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Why To Buy Zeltiq Two Years Ago

|Includes: ZELTIQ Aesthetics, Inc. (ZLTQ)

We liked Zeltiq (NASDAQ:ZLTQ) a couple of years ago, we tweeted a number of times and made a video, and then we followed that up with an article. The article needed work -- we agreed with the SA editors who sent it back to us -- but we did not have time to fix it.

Zeltiq has more than quintupled since then, so we thought we would publish the draft in its original form from January 3 2013:

Once upon a time doctors noticed that kids sucking on popsicles experienced thinning of their cheeks - called Popsicle Panniculitis -and today we have a very compelling fat loss procedure called CoolSculpting by Zeltiq Aesthetics .

A happy fact of nature is that fat tissue is much more susceptible to cold than other human tissue, and Zeltiq has developed a technology that sucks in love handles, cools them off (crystallizing the fat cells), and lets nature take its course (metabolizing the dead cells away).

Here are 7 reasons we think ZLTQ is going to be a big winner:

1) It's Safe

The procedure, which just plain looks safe, has been done roughly 400,000 times on the flanks (love handles) in the US and also on "everything below the neck" around the world. No cuts, general anesthesia, intense energy bursts, or other surgical/technological risks.

2) It's Durable

The dead fat cells stay gone, just as in liposuction. One of their test subjects several years ago agreed to do one love handle and not the other (could not find the picture but the CEO showed it at the presentation linked above) and the results are what you would expect from an effective and durable treatment.

3) The Market Is Enormous

Right now the market for aesthetic procedures is about 20 million strong in the United States and they spend $10 billion annually. This "veteran market" is mostly comprised of older, well-to-do women. This is a market that:

  • can afford expensive treatment
  • has down-time to recover
  • is accustomed to the pain that accompanies many aesthetic procedures

Enter Zeltiq's CoolSculpting, which:

  • is affordable (about $1600 for a treatment)
  • requires no down time
  • "breaks the pain game" - the procedure is very tolerable (it's cold), especially relative to other more painful body sculpting alternatives (liposuction and other surgeries, concentrated energy delivery like lasers, etc.)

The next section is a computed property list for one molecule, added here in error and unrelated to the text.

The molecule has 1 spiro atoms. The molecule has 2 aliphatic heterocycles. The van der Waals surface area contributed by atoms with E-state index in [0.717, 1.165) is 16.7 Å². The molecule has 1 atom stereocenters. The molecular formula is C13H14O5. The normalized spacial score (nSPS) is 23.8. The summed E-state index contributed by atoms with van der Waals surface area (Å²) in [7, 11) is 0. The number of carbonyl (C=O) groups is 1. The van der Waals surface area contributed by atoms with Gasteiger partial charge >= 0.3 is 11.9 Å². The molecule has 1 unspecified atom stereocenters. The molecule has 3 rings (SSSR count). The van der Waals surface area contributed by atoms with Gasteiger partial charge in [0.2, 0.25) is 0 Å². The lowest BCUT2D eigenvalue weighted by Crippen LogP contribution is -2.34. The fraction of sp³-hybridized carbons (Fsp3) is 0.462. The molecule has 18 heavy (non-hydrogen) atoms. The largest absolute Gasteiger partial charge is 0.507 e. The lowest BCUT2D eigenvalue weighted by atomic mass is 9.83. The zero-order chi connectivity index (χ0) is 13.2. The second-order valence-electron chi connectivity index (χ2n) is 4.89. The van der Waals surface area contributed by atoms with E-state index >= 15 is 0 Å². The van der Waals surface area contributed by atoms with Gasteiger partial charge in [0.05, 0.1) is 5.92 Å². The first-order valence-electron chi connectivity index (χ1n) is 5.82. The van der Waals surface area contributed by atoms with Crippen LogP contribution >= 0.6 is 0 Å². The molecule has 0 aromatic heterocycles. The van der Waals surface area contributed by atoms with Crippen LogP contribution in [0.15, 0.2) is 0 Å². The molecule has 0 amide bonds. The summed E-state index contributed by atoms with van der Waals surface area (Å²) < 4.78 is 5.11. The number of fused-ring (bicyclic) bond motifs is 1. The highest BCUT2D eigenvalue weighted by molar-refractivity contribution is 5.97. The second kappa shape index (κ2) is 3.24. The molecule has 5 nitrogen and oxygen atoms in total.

The money, down-time, and pain mean most professionals never consider aesthetic procedures. CoolSculpting opens this market up to most everyone that goes to the gym (or wishes they did!). That market is nine times the size of the one traditional aesthetic procedures target.

4) Their Product Is An Annuity

As of last quarter the company had sold 1,257 of its machines into US practices, and they think they can bring that number up to 4,000 or 5,000 as they market their product. That's good one-time revenue for Zeltiq - but they also get paid every time that the machines are used. Right now almost half of their income is from these uses and as they place more machines into the field - sewing the seeds of long-term income - that number will only climb higher. While most of their work is done machines are plugging away for shareholders. Nice work if you can get it.

5) Their Balance Sheet And Fast Growth Make Dilution Unlikely

While the company is not profitable yet they are nearing profitability and have plenty of cash to tide them over. Here is a speculative stock that is unlikely to be diluting its shares.

6) Insiders Are Buying

They have a new CEO and CFO (same guy right now). The old ones drove the stock into the ground.

But they have been replaced, the stock price has found stability, and insiders are buying:

7) It's A Possible Takeout

See if you can spot a pattern involving CEO Mark Foley here:

Mr. Foley spent 17 years in senior operating roles in both and start-up medical device companies, most recently founding and serving as Chief Executive Officer of Ventrica, Inc., which was acquired by Medtronic in 2004. Before Ventrica, Inc., Mr. Foley worked for several medical device companies, including Perclose (acquired by Abbott), Guidant, DVI (acquired by Eli Lilly), and U.S. Surgical (acquired by Tyco).

And One More

Right now Zeltiq is approved for procedures on the flanks in the United States, but they feel their product is very safe and effective and think that they can get the "everything below the neck" approval in the US like they have abroad.

They also have their eyes on "above the neck" approval (does my face look fat?) for fat cells but also for acne - preliminary evidence is suggesting that this type of procedure could be used on sebaceous glands to alleviate acne.


This company's closest peers include Cytori Therapeutics Inc. (NASDAQ:CYTX), Cutera, Inc. (NASDAQ:CUTR), Cynosure, Inc. (NASDAQ:CYNO), PhotoMedex, Inc.(NASDAQ:PHMD), Boston Scientific Corporation (NYSE:BSX), and probably most notably Solta Medical Inc (NASDAQ:SLTM).

Solta recently announced a surprise down third quarter in the US for its popular non-invasive ultrasound body contouring product Lipsonix. While management said the drop resulted from focusing abroad, we think CoolSculpting may be eating their lunch. Listen in on ZLTQ's third quarter conference call November 7th for an update (also, there will be one time charges this quarter associated with the departed management).

This is an exciting company. As a person that never seriously considered aesthetic procedures before this one sure does ring different - it's relatively painless, fast, easy, effective, and cheap. If you are thinking that people are going to line up to have this procedure as they become aware of it, then we are in agreement. Buy Zeltiq while you can.